|Title:||Improvements Needed in Integrated Financial and Acquisition Management System Deployment to Help Ensure Program Objectives Can Be Met|
|VA Office:||Office of Management
|Report Author:||Office of Audits and Evaluations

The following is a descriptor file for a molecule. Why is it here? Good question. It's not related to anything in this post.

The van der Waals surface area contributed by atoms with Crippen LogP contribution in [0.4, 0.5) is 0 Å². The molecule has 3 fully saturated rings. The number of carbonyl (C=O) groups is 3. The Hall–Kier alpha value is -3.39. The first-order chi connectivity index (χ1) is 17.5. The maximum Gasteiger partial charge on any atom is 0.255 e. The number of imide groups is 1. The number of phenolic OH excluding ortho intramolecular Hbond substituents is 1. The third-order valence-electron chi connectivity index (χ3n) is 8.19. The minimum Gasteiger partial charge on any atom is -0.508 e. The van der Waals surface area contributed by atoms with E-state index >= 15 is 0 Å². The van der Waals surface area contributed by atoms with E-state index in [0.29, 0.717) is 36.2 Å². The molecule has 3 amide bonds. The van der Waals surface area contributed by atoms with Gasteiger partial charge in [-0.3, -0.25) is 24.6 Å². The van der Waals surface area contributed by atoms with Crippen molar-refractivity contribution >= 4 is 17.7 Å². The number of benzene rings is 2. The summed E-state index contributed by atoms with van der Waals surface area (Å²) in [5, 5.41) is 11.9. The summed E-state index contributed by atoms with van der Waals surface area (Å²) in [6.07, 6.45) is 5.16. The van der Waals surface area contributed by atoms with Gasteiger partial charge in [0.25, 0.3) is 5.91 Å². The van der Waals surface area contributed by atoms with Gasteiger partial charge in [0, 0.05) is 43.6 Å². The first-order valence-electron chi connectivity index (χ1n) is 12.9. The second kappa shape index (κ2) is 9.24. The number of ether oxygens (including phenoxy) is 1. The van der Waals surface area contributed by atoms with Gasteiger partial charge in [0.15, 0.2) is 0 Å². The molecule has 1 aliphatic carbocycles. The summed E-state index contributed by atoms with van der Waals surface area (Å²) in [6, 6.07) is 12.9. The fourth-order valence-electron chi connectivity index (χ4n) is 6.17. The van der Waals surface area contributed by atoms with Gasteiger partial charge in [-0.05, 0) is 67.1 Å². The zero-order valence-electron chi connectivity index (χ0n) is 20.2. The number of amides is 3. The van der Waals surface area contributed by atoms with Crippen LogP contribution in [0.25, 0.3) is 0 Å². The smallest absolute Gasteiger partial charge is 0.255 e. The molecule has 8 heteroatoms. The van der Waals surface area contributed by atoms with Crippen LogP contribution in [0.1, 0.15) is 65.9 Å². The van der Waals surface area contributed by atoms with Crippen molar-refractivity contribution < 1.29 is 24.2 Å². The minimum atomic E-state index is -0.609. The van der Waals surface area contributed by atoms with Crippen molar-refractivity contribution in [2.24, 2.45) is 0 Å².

To modernize its financial and acquisition management systems, VA established the Financial Management Business Transformation (FMBT) program to replace legacy systems with a new Integrated Financial and Acquisition Management System (iFAMS). This implementation will occur in a series of 18 waves, starting with the National Cemetery Administration (NCA). The VA Office of Inspector General (OIG) conducted this audit as part of its oversight of this extensive modernization program because of risks associated with the continued use of the legacy financial systems and VA’s previous failed attempts to replace them. The OIG identified four system functionality issues and three procedural weaknesses from the first iFAMS deployment at NCA, which went live on November 9, 2020. The deputy assistant secretary for the FMBT Service concurred with the OIG’s five recommendations: (1) implement controls to mitigate the risk that data are unreliable and inconsistently recorded between the legacy system and iFAMS when staff deobligate funds for converted contracts; (2) establish and implement a methodology to prioritize user feedback in the risk management process; (3) use the risk register to document and assess the risks associated with the manual deobligation process; (4) ensure that converted contracts are included in integrated system testing and user acceptance testing; and (5) implement a process to formally acknowledge whether requests related to high-priority business intelligence reports have been accepted as requirements. Improving risk management, system testing, and communication could help the FMBT Service prevent issues from affecting a significantly greater number of staff at VA’s larger administrations and allow the FMBT Service to achieve the overall program goals of promoting operational efficiency, strengthening compliance, strengthening automated controls, mitigating long-standing audit deficiencies, and improving data reliability and reporting.